Results: Of the 836 respondents (male: 55.6%, aged 65 and over: 43.5%), 43.7% reported their engagement in EOLD. In the analyses, “having experiences of caring for a loved one” was associated with EOLD compared with never having experiences of caring (odds ratio 1.88, 95% confidence interval 1.35-2.64). However, having experience of the death of a loved one had no association.
Conclusion: For healthcare providers, it may be worth recognizing that the care experience of their patient’s caregiver might affect the caregiver’s own EOLD in the future.
BACKGROUND: When death ends a life, the impact of caring for person who suffered a period of illness or disease continues for significant others who are left to grieve. They should be offered support to avoid complicated grief. This can be provided in different ways and individually or in groups. This study aims to describe significant others' experiences of participation in bereavement groups.
METHODS: Ten bereavement groups that each met five times offered support for the significant others of deceased loved ones who had been cared for by a palliative-care team. After the five meetings, the grieving members (n = 46) completed written comments about the role of the groups; they also commented one year after participating (n = 39). Comments were analyzed with qualitative content analysis with a directed approach using the theory of a good death according to the 6S’s: self-image, self-determination, social relationships, symptom control, synthesis and summation, and surrender.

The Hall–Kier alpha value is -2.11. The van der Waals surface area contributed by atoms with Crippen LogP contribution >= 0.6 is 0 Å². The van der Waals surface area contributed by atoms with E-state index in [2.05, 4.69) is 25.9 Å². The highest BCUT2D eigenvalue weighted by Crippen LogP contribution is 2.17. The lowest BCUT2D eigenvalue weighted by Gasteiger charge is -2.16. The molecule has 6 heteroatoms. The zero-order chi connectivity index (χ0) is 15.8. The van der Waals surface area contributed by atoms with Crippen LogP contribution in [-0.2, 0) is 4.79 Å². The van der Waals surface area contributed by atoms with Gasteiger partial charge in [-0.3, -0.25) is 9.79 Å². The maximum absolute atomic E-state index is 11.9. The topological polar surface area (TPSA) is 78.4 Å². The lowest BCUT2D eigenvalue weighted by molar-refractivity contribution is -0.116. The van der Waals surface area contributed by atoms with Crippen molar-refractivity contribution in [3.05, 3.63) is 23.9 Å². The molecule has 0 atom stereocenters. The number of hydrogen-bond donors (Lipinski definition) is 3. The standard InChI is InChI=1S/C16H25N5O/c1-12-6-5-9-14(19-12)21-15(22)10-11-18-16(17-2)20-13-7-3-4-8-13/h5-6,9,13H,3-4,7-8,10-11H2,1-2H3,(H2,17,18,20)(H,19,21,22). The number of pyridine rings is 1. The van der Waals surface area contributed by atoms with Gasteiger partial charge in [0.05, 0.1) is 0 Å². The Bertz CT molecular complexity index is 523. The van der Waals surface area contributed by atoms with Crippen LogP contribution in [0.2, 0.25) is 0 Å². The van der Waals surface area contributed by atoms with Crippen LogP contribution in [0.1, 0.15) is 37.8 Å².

RESULTS: Bereavement groups were found to be a source for alleviating grief for some significant others, but not all experienced relief. Moreover, grief was found to persist during participation. Another finding involved the impact of the role of the palliative home-care team on bereavement support. To evaluate the experience of participating in a bereavement group, the use the 6S's as a model was a strength of the analysis. Bereavement groups could enhance the self and offer relief from grief. Participation was described as social relationships that offered a sense of coherence and understanding in grief. The effects of participation were more meaningful close to the loss and could lose efficacy over time. Bereavement support provided before a loved one's death was seen as valuable.